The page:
Bulgogi literally “fire meat” is a gui (Korean-style grilled or roasted dish) made of thin, marinated slices of beef or pork, grilled on a barbecue or on a stove-top griddle. It is also often stir-fried in a pan in home cooking. Sirloin, rib eye or briskets are frequently used cuts of beef for the dish. It is a beloved dish in both South and North Korea, having originated in the North. Bulgogi is ubiquitous in South Korea, from fancy restaurants to pan-ready kits at local supermarkets.
Bulgogi is believed to have originated from Goguryeo, when it was originally called maekjeok (맥적), with the beef being grilled on a skewer. It was called neobiani (너비아니), meaning “thinly spread” meat, in the Joseon Dynasty and was traditionally prepared especially for the wealthy and the nobility.
Bulgogi is made from thin slices of sirloin or other prime cuts of beef. Before cooking, the meat is marinated to enhance its flavour and tenderness with a mixture of soy sauce, sugar, sesame oil, garlic, ground black pepper, and other ingredients such as scallions, ginger, onions or mushrooms, especially white button mushrooms or matsutake. Pureed pears and onions are often used as tenderizers. Sometimes, cellophane noodles are added to the dish, which varies by the region and specific recipe.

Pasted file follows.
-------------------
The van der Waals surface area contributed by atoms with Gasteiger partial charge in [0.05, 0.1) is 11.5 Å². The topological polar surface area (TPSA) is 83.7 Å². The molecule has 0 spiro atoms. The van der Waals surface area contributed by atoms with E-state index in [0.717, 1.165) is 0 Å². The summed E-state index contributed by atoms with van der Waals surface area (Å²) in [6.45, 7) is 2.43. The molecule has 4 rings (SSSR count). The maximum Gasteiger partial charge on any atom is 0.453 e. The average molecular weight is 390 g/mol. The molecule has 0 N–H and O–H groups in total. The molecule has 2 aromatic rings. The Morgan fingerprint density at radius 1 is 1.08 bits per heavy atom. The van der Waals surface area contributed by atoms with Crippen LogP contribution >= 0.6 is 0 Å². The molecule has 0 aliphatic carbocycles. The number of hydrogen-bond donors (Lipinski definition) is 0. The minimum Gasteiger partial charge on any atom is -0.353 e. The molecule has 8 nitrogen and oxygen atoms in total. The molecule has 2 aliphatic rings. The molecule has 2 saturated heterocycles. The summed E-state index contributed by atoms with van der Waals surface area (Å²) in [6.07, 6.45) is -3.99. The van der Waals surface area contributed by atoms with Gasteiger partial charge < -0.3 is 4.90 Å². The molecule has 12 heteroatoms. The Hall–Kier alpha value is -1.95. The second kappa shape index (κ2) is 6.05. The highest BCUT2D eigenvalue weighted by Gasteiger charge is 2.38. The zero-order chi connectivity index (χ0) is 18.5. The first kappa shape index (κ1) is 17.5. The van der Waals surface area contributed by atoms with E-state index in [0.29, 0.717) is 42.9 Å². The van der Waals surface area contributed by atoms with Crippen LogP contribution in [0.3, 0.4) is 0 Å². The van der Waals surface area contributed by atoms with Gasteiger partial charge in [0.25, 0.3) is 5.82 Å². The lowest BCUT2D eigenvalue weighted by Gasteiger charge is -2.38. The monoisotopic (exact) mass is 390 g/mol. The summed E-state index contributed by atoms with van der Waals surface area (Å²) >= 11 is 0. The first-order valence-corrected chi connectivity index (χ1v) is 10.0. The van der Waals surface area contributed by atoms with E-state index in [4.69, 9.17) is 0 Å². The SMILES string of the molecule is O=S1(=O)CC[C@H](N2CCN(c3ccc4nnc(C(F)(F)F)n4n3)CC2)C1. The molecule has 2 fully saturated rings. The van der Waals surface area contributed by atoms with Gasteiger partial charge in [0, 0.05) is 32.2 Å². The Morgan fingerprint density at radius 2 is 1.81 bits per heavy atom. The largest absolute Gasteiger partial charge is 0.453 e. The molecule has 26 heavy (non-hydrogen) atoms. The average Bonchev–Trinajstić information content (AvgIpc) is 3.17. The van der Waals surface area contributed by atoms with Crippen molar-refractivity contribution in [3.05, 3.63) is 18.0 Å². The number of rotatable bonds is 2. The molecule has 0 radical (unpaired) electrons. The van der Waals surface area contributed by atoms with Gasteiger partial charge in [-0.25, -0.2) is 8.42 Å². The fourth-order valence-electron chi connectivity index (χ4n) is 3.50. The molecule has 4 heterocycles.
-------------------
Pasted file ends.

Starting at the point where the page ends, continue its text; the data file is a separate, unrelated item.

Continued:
Bulgogi is traditionally grilled, but pan-cooking has become popular as well. Whole cloves of garlic, sliced onions and chopped green peppers are often grilled or fried with the meat. This dish is sometimes served with a side of lettuce or other leafy vegetable, which is used to wrap a slice of cooked meat, often along with a dab of ssamjang, or other side dishes, and then eaten together.
Read more about Korean Cuisine.